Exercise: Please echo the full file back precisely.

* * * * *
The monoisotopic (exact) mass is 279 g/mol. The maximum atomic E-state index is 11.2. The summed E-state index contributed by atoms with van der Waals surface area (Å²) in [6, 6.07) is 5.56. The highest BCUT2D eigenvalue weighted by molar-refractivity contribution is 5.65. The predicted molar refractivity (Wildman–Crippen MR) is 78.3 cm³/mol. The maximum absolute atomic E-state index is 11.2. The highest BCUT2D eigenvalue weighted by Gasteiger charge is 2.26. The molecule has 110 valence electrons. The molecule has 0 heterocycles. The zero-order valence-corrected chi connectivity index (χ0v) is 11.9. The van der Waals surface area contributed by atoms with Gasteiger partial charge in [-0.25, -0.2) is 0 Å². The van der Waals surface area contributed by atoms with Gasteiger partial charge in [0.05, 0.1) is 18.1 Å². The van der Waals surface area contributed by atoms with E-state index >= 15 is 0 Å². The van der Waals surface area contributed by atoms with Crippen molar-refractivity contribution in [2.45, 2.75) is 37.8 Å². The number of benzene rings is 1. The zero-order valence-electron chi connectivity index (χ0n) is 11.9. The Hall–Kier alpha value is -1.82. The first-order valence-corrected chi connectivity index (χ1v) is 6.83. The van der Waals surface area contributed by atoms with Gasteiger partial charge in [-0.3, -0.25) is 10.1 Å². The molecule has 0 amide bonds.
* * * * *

The monoisotopic (exact) mass is 279 g/mol. The maximum atomic E-state index is 11.2. The summed E-state index contributed by atoms with van der Waals surface area (Å²) in [6, 6.07) is 5.56. The highest BCUT2D eigenvalue weighted by molar-refractivity contribution is 5.65. The predicted molar refractivity (Wildman–Crippen MR) is 78.3 cm³/mol. The maximum absolute atomic E-state index is 11.2. The highest BCUT2D eigenvalue weighted by Gasteiger charge is 2.26. The molecule has 110 valence electrons. The molecule has 0 heterocycles. The zero-order valence-corrected chi connectivity index (χ0v) is 11.9. The van der Waals surface area contributed by atoms with Gasteiger partial charge in [-0.25, -0.2) is 0 Å². The van der Waals surface area contributed by atoms with Gasteiger partial charge in [0.05, 0.1) is 18.1 Å². The van der Waals surface area contributed by atoms with E-state index >= 15 is 0 Å². The van der Waals surface area contributed by atoms with Crippen molar-refractivity contribution in [2.45, 2.75) is 37.8 Å². The number of benzene rings is 1. The zero-order valence-electron chi connectivity index (χ0n) is 11.9. The Hall–Kier alpha value is -1.82. The first-order valence-corrected chi connectivity index (χ1v) is 6.83. The van der Waals surface area contributed by atoms with Gasteiger partial charge in [-0.3, -0.25) is 10.1 Å². The molecule has 0 amide bonds.